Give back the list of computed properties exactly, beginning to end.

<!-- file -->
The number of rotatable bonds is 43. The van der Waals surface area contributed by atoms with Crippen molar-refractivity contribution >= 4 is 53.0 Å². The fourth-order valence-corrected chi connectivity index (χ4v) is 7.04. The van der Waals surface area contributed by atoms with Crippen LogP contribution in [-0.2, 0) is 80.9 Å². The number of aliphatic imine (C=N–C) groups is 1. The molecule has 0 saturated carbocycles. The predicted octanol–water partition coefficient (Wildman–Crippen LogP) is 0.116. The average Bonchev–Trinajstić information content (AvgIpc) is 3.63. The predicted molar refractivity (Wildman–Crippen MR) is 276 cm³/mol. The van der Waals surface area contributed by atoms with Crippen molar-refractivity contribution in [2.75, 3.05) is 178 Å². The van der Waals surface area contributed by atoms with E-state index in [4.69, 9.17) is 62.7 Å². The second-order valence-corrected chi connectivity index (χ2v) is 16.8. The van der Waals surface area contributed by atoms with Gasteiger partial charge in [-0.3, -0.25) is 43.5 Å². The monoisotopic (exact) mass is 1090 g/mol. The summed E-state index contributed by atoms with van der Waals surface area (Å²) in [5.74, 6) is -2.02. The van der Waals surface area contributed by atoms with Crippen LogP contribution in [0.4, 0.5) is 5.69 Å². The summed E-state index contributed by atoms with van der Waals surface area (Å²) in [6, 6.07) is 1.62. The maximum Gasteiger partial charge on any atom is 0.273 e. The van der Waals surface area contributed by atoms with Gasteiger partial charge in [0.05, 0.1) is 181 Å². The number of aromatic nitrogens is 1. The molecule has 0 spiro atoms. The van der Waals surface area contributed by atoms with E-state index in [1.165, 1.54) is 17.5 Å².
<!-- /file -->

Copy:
The number of rotatable bonds is 43. The van der Waals surface area contributed by atoms with Crippen molar-refractivity contribution >= 4 is 53.0 Å². The fourth-order valence-corrected chi connectivity index (χ4v) is 7.04. The van der Waals surface area contributed by atoms with Crippen LogP contribution in [-0.2, 0) is 80.9 Å². The number of aliphatic imine (C=N–C) groups is 1. The molecule has 0 saturated carbocycles. The predicted octanol–water partition coefficient (Wildman–Crippen LogP) is 0.116. The average Bonchev–Trinajstić information content (AvgIpc) is 3.63. The predicted molar refractivity (Wildman–Crippen MR) is 276 cm³/mol. The van der Waals surface area contributed by atoms with Crippen molar-refractivity contribution in [2.75, 3.05) is 178 Å². The van der Waals surface area contributed by atoms with E-state index in [4.69, 9.17) is 62.7 Å². The second-order valence-corrected chi connectivity index (χ2v) is 16.8. The van der Waals surface area contributed by atoms with Gasteiger partial charge in [-0.3, -0.25) is 43.5 Å². The monoisotopic (exact) mass is 1090 g/mol. The summed E-state index contributed by atoms with van der Waals surface area (Å²) in [5.74, 6) is -2.02. The van der Waals surface area contributed by atoms with Crippen LogP contribution in [0.4, 0.5) is 5.69 Å². The summed E-state index contributed by atoms with van der Waals surface area (Å²) in [6, 6.07) is 1.62. The maximum Gasteiger partial charge on any atom is 0.273 e. The van der Waals surface area contributed by atoms with Gasteiger partial charge in [0.05, 0.1) is 181 Å². The number of aromatic nitrogens is 1. The molecule has 0 spiro atoms. The van der Waals surface area contributed by atoms with E-state index in [1.165, 1.54) is 17.5 Å².